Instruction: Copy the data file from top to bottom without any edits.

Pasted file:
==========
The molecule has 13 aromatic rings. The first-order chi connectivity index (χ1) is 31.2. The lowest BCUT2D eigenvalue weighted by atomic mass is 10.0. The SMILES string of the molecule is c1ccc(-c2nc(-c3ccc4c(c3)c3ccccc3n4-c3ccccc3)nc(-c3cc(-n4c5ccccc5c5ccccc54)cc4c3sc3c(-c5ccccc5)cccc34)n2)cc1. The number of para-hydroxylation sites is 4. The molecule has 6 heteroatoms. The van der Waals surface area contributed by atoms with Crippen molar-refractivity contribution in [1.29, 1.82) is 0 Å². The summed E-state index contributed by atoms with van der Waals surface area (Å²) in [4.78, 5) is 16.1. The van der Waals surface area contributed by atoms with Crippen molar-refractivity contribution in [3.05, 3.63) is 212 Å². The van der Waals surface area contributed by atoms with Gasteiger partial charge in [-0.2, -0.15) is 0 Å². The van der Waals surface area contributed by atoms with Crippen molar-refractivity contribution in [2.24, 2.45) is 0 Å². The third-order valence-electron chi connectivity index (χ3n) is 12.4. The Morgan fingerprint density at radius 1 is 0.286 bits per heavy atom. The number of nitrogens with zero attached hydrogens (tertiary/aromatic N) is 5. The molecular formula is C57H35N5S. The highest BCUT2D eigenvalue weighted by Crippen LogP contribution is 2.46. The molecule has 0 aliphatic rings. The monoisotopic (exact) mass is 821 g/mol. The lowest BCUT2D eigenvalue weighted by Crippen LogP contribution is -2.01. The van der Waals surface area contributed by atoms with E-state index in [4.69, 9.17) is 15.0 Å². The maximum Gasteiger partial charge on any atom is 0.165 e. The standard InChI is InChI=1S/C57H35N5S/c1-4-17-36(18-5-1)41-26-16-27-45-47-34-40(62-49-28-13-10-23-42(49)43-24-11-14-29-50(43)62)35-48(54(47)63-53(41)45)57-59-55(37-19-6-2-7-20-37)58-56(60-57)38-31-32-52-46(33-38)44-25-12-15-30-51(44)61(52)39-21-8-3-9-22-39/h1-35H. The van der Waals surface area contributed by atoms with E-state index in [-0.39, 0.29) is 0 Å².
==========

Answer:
The molecule has 13 aromatic rings. The first-order chi connectivity index (χ1) is 31.2. The lowest BCUT2D eigenvalue weighted by atomic mass is 10.0. The SMILES string of the molecule is c1ccc(-c2nc(-c3ccc4c(c3)c3ccccc3n4-c3ccccc3)nc(-c3cc(-n4c5ccccc5c5ccccc54)cc4c3sc3c(-c5ccccc5)cccc34)n2)cc1. The number of para-hydroxylation sites is 4. The molecule has 6 heteroatoms. The van der Waals surface area contributed by atoms with Crippen molar-refractivity contribution in [1.29, 1.82) is 0 Å². The summed E-state index contributed by atoms with van der Waals surface area (Å²) in [4.78, 5) is 16.1. The van der Waals surface area contributed by atoms with Crippen molar-refractivity contribution in [3.05, 3.63) is 212 Å². The van der Waals surface area contributed by atoms with Gasteiger partial charge in [-0.2, -0.15) is 0 Å². The van der Waals surface area contributed by atoms with Crippen molar-refractivity contribution in [2.24, 2.45) is 0 Å². The third-order valence-electron chi connectivity index (χ3n) is 12.4. The Morgan fingerprint density at radius 1 is 0.286 bits per heavy atom. The number of nitrogens with zero attached hydrogens (tertiary/aromatic N) is 5. The molecular formula is C57H35N5S. The highest BCUT2D eigenvalue weighted by Crippen LogP contribution is 2.46. The molecule has 0 aliphatic rings. The monoisotopic (exact) mass is 821 g/mol. The lowest BCUT2D eigenvalue weighted by Crippen LogP contribution is -2.01. The van der Waals surface area contributed by atoms with E-state index in [4.69, 9.17) is 15.0 Å². The maximum Gasteiger partial charge on any atom is 0.165 e. The standard InChI is InChI=1S/C57H35N5S/c1-4-17-36(18-5-1)41-26-16-27-45-47-34-40(62-49-28-13-10-23-42(49)43-24-11-14-29-50(43)62)35-48(54(47)63-53(41)45)57-59-55(37-19-6-2-7-20-37)58-56(60-57)38-31-32-52-46(33-38)44-25-12-15-30-51(44)61(52)39-21-8-3-9-22-39/h1-35H. The van der Waals surface area contributed by atoms with E-state index in [-0.39, 0.29) is 0 Å².